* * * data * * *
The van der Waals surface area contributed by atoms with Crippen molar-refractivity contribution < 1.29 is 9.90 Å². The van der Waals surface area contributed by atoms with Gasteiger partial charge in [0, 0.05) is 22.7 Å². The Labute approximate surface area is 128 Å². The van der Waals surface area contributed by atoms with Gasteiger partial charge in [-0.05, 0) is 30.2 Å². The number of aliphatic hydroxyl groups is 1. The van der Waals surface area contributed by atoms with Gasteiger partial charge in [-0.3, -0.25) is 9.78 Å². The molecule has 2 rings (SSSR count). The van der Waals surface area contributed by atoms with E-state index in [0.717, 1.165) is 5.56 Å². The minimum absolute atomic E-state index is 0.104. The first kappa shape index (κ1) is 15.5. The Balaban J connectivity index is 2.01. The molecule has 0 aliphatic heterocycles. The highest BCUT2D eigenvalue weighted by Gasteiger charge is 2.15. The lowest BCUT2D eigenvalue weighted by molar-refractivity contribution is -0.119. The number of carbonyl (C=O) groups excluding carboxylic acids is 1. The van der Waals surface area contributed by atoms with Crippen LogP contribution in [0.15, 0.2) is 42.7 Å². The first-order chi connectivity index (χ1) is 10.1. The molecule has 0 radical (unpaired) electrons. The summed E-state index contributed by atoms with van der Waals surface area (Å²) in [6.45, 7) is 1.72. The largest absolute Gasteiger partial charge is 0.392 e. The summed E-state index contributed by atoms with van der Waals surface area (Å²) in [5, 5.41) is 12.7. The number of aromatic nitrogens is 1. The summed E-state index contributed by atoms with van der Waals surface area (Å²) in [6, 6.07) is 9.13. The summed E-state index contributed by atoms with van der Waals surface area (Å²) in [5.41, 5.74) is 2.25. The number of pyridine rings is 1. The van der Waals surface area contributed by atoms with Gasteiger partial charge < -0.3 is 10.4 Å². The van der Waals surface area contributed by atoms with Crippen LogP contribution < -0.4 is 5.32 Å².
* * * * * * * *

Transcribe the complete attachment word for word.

The van der Waals surface area contributed by atoms with Crippen molar-refractivity contribution < 1.29 is 9.90 Å². The van der Waals surface area contributed by atoms with Gasteiger partial charge in [0, 0.05) is 22.7 Å². The Labute approximate surface area is 128 Å². The van der Waals surface area contributed by atoms with Gasteiger partial charge in [-0.05, 0) is 30.2 Å². The number of aliphatic hydroxyl groups is 1. The van der Waals surface area contributed by atoms with Gasteiger partial charge in [-0.3, -0.25) is 9.78 Å². The molecule has 2 rings (SSSR count). The van der Waals surface area contributed by atoms with E-state index in [0.717, 1.165) is 5.56 Å². The minimum absolute atomic E-state index is 0.104. The first kappa shape index (κ1) is 15.5. The Balaban J connectivity index is 2.01. The molecule has 0 aliphatic heterocycles. The highest BCUT2D eigenvalue weighted by Gasteiger charge is 2.15. The lowest BCUT2D eigenvalue weighted by molar-refractivity contribution is -0.119. The number of carbonyl (C=O) groups excluding carboxylic acids is 1. The van der Waals surface area contributed by atoms with Crippen LogP contribution in [0.15, 0.2) is 42.7 Å². The first-order chi connectivity index (χ1) is 10.1. The molecule has 0 radical (unpaired) electrons. The summed E-state index contributed by atoms with van der Waals surface area (Å²) in [6.45, 7) is 1.72. The largest absolute Gasteiger partial charge is 0.392 e. The summed E-state index contributed by atoms with van der Waals surface area (Å²) in [5, 5.41) is 12.7. The number of aromatic nitrogens is 1. The summed E-state index contributed by atoms with van der Waals surface area (Å²) in [6, 6.07) is 9.13. The summed E-state index contributed by atoms with van der Waals surface area (Å²) in [5.41, 5.74) is 2.25. The number of pyridine rings is 1. The van der Waals surface area contributed by atoms with Gasteiger partial charge < -0.3 is 10.4 Å². The van der Waals surface area contributed by atoms with Crippen LogP contribution < -0.4 is 5.32 Å².